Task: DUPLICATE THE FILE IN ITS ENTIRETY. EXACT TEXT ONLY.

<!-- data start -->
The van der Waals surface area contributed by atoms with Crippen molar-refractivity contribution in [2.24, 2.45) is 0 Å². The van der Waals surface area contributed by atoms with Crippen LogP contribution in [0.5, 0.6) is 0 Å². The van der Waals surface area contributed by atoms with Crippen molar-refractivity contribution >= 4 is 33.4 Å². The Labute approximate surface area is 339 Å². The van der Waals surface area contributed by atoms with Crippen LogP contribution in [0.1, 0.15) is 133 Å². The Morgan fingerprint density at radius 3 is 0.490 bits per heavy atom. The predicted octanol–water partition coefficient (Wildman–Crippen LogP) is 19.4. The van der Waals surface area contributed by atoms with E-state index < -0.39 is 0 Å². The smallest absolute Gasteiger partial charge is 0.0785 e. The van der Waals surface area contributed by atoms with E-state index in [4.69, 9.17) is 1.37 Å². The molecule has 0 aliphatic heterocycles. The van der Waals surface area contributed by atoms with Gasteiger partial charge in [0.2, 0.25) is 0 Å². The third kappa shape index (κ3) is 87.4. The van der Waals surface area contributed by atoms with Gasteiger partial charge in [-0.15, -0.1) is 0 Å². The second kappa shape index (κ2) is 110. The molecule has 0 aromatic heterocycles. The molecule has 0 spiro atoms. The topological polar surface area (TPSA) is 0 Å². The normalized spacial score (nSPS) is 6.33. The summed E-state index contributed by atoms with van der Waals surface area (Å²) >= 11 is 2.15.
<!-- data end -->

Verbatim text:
The van der Waals surface area contributed by atoms with Crippen molar-refractivity contribution in [2.24, 2.45) is 0 Å². The van der Waals surface area contributed by atoms with Crippen LogP contribution in [0.5, 0.6) is 0 Å². The van der Waals surface area contributed by atoms with Crippen molar-refractivity contribution >= 4 is 33.4 Å². The Labute approximate surface area is 339 Å². The van der Waals surface area contributed by atoms with Crippen LogP contribution in [0.1, 0.15) is 133 Å². The Morgan fingerprint density at radius 3 is 0.490 bits per heavy atom. The predicted octanol–water partition coefficient (Wildman–Crippen LogP) is 19.4. The van der Waals surface area contributed by atoms with E-state index < -0.39 is 0 Å². The smallest absolute Gasteiger partial charge is 0.0785 e. The van der Waals surface area contributed by atoms with E-state index in [4.69, 9.17) is 1.37 Å². The molecule has 0 aliphatic heterocycles. The van der Waals surface area contributed by atoms with Gasteiger partial charge in [0.2, 0.25) is 0 Å². The third kappa shape index (κ3) is 87.4. The van der Waals surface area contributed by atoms with Gasteiger partial charge in [-0.15, -0.1) is 0 Å². The second kappa shape index (κ2) is 110. The molecule has 0 aromatic heterocycles. The molecule has 0 spiro atoms. The topological polar surface area (TPSA) is 0 Å². The normalized spacial score (nSPS) is 6.33. The summed E-state index contributed by atoms with van der Waals surface area (Å²) >= 11 is 2.15.